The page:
Be Careful Who You Buy a Home with
Some of the best advice came from middle school math
It's amazing the things we remember from our childhood. Mr. Stringer, my 7th grade math teacher, was full of down-home Will Rogers style advice. Much of it had little to do with math, but I remember it quite clearly, nonetheless. There's one pearl, which made me particularly red-faced no matter how many times he repeated it.
Every time I see a title report with multiple owners and a lien or judgment belong to just one owner, I can hear Mr. Stringer loudly and clearly telling us all to
"be very careful who we swap slobber with."
Often the complications that show up on title have little to do with personal relationships, but it's still an appropriate lesson.
When property is sold, a lien check is conducted on both buyer and seller. For seller, it covers the entire ownership period. Personal obligations such as debtor's judgments, child support judgments, and tax liens can attach to the property. Keep in mind, these are all matters of public record.
In one past transaction, a boyfriend/girlfriend purchased a property together. Girlfriend initially paid the down payment. Most of the monies where hers. When they split, the property was quit claimed back to her without compensation to him. Low and behold, when she decided to sell, a child support judgment had attached to the property. The claim was for a child the boyfriend had with another woman. This judgment had to be cleared before the sale could proceed. In other words, seller had to pay support for a child that was not hers.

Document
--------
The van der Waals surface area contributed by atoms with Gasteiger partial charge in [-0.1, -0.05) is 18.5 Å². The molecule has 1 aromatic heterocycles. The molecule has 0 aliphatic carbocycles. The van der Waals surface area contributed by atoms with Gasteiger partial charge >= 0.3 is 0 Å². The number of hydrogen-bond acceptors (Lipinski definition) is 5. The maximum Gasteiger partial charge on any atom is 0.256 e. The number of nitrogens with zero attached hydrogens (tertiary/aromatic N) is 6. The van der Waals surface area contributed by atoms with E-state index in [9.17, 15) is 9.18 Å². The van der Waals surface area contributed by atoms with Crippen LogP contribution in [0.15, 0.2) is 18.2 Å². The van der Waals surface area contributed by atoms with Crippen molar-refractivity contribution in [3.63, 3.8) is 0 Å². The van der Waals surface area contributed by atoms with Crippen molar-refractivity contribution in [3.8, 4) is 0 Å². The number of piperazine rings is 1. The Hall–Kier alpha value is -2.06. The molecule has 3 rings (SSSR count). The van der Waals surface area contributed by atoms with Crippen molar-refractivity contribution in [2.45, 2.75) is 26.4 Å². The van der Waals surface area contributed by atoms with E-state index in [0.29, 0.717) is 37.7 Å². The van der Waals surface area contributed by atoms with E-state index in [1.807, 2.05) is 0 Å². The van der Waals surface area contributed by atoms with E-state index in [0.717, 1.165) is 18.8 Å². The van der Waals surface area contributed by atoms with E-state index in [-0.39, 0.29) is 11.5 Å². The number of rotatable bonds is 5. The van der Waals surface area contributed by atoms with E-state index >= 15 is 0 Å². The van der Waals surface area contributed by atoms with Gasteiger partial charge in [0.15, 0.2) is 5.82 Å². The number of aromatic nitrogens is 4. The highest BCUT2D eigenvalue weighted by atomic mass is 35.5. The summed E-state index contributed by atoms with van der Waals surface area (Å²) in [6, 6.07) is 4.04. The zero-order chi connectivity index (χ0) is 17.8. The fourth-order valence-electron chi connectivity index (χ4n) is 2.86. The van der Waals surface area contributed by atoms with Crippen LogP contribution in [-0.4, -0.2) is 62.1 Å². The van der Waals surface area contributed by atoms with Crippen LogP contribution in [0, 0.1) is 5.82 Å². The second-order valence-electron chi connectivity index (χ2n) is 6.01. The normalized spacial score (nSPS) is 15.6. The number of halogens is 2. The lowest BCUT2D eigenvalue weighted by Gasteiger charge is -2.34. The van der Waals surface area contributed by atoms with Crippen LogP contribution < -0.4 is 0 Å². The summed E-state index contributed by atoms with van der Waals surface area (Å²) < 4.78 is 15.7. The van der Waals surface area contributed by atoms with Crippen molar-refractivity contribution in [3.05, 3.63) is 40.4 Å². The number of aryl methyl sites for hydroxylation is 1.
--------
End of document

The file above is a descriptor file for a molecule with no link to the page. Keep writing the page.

Home ownership goes deeper than blood
More recently, siblings owned property as joint tenants. One owner passed away and by law, the property passed to the remaining siblings. Title passed but the child support lien remained unresolved. The siblings were willing to pay the amount due but apparently CSEA has grave concern for the privacy of the deceased. At least this is the reason they provided for being unwilling to provide a pay-off amount to the escrow company. No pay-off, no lien release! Closing was delayed but eventually, after a great deal of frustration and persistence, the payoff was provided.
Similar problems are common with foreclosures. Because foreclosures are often part of a generally deteriorating financial picture, the party carrying the note is forced to clear miscellaneous unrelated financial issues in order to take the property back.
This week I got another call from a boyfriend/girlfriend/co-owners who were splitting. Remember, even if one owner comes off title, both owners remain responsible for the mortgage. Girlfriend wondered how to make the co-owner buy her out. Truth is, without cooperation, it will take an attorney to force action. While it's possible for one owner to sell their portion, there's just not a market for ½ interest in properties. The most likely outcome will be a forced sale.
So here's the thing. The lesson I learned at Palatka Jr. High may not have been philosophically deep, but in retrospect, it really did have a great deal to do with math after all!